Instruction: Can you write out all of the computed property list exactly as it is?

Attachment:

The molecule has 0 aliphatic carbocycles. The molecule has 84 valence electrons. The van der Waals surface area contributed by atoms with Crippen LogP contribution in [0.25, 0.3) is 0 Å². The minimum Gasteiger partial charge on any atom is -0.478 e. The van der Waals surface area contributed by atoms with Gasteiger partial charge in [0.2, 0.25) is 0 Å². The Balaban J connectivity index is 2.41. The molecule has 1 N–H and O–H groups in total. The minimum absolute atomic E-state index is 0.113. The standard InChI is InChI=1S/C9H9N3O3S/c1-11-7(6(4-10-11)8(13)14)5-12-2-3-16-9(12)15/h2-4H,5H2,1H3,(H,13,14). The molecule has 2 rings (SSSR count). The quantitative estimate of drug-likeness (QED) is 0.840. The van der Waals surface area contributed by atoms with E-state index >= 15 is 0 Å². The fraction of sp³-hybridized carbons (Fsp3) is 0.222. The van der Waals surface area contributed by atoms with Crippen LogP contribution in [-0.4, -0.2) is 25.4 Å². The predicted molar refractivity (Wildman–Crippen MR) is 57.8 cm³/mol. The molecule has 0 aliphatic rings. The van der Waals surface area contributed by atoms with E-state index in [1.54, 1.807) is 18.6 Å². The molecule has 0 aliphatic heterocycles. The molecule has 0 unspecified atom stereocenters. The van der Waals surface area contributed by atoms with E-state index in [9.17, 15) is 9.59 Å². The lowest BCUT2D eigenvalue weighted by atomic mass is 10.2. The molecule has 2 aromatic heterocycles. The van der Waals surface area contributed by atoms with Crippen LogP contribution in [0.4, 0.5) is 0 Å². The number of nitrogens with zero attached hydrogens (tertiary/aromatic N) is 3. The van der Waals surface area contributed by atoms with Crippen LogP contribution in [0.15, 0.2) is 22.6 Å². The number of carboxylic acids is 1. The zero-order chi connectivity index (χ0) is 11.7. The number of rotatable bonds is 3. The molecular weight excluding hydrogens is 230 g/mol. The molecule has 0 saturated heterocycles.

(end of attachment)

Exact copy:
The molecule has 0 aliphatic carbocycles. The molecule has 84 valence electrons. The van der Waals surface area contributed by atoms with Crippen LogP contribution in [0.25, 0.3) is 0 Å². The minimum Gasteiger partial charge on any atom is -0.478 e. The van der Waals surface area contributed by atoms with Gasteiger partial charge in [0.2, 0.25) is 0 Å². The Balaban J connectivity index is 2.41. The molecule has 1 N–H and O–H groups in total. The minimum absolute atomic E-state index is 0.113. The standard InChI is InChI=1S/C9H9N3O3S/c1-11-7(6(4-10-11)8(13)14)5-12-2-3-16-9(12)15/h2-4H,5H2,1H3,(H,13,14). The molecule has 2 rings (SSSR count). The quantitative estimate of drug-likeness (QED) is 0.840. The van der Waals surface area contributed by atoms with E-state index >= 15 is 0 Å². The fraction of sp³-hybridized carbons (Fsp3) is 0.222. The van der Waals surface area contributed by atoms with Crippen LogP contribution in [-0.4, -0.2) is 25.4 Å². The predicted molar refractivity (Wildman–Crippen MR) is 57.8 cm³/mol. The molecule has 0 aliphatic rings. The van der Waals surface area contributed by atoms with E-state index in [1.54, 1.807) is 18.6 Å². The molecule has 0 aliphatic heterocycles. The molecule has 0 unspecified atom stereocenters. The van der Waals surface area contributed by atoms with E-state index in [9.17, 15) is 9.59 Å². The lowest BCUT2D eigenvalue weighted by atomic mass is 10.2. The molecule has 2 aromatic heterocycles. The van der Waals surface area contributed by atoms with Crippen LogP contribution in [0.4, 0.5) is 0 Å². The number of nitrogens with zero attached hydrogens (tertiary/aromatic N) is 3. The van der Waals surface area contributed by atoms with Crippen LogP contribution in [0.15, 0.2) is 22.6 Å². The number of carboxylic acids is 1. The zero-order chi connectivity index (χ0) is 11.7. The number of rotatable bonds is 3. The molecular weight excluding hydrogens is 230 g/mol. The molecule has 0 saturated heterocycles.